• Actual costs of running a business
  • Quarterly Tax Payments

    The problem arises when technicians assume that all they need to know is the work of the business, not how to run a business. The actual costs of owning and operating your own company are far greater than the expenses associated with your rent, office furniture, utilities, etc.

    Because of this many small business owners never earn a true profit…one that allows their business to grow, and provide them sufficient income to enjoy the lifestyle they envisioned when they began. Essentially, they’ve traded one job for another. Before they collected a paycheck, now they must earn a profit… the two are not the same. They are responsible for paying themselves and well as all of their other business partners – federal, state, city, and local governments; city municipalities; employees; suppliers, etc.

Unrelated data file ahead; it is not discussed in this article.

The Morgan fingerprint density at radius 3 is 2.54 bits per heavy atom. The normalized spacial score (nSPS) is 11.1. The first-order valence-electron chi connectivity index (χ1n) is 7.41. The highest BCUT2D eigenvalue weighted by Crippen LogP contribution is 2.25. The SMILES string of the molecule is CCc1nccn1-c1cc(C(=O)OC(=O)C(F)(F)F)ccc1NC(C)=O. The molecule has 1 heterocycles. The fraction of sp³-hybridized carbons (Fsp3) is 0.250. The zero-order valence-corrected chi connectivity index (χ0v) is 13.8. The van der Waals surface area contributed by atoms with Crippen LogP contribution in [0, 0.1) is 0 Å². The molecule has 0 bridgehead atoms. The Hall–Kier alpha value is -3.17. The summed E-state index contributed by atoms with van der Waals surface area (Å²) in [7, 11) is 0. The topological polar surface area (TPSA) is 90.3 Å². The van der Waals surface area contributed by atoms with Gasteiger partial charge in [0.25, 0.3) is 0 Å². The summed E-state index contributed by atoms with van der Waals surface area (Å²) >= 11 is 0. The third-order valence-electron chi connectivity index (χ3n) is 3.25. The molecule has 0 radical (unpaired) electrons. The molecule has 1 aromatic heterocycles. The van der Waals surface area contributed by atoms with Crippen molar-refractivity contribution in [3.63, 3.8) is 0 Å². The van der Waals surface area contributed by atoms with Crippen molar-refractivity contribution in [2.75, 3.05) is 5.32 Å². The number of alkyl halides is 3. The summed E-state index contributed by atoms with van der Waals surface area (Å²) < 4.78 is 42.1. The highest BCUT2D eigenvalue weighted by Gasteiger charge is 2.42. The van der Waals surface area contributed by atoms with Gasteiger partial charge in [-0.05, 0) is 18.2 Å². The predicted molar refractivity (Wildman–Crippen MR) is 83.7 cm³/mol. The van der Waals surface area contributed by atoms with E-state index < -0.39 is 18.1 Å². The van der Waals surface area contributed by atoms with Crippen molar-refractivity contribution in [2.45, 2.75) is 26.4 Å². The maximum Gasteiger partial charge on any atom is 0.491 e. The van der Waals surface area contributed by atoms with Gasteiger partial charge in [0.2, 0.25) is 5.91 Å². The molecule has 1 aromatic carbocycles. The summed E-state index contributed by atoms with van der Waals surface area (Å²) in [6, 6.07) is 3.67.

Herein lays the trap… Most entrepreneurs do not know what they don’t know and go into their business thinking “I’m the best widget maker; therefore my business is bound to be successful!” Statistics say otherwise. (To learn more about Michael Gerber’s E-Myth theories visit his website at: www.emyth.com).

    “The person who knows HOW will always have a job. The person who knows WHY will always be his boss. ” Alanis Morissette

    Then there are a group of people that I call “know-it-alls” . The business world is full of these people, and unfortunately they are their own worst enemies. Why? There are a myriad of specific reasons but they all begin with their reluctance and/or refusal to seek wise counsel.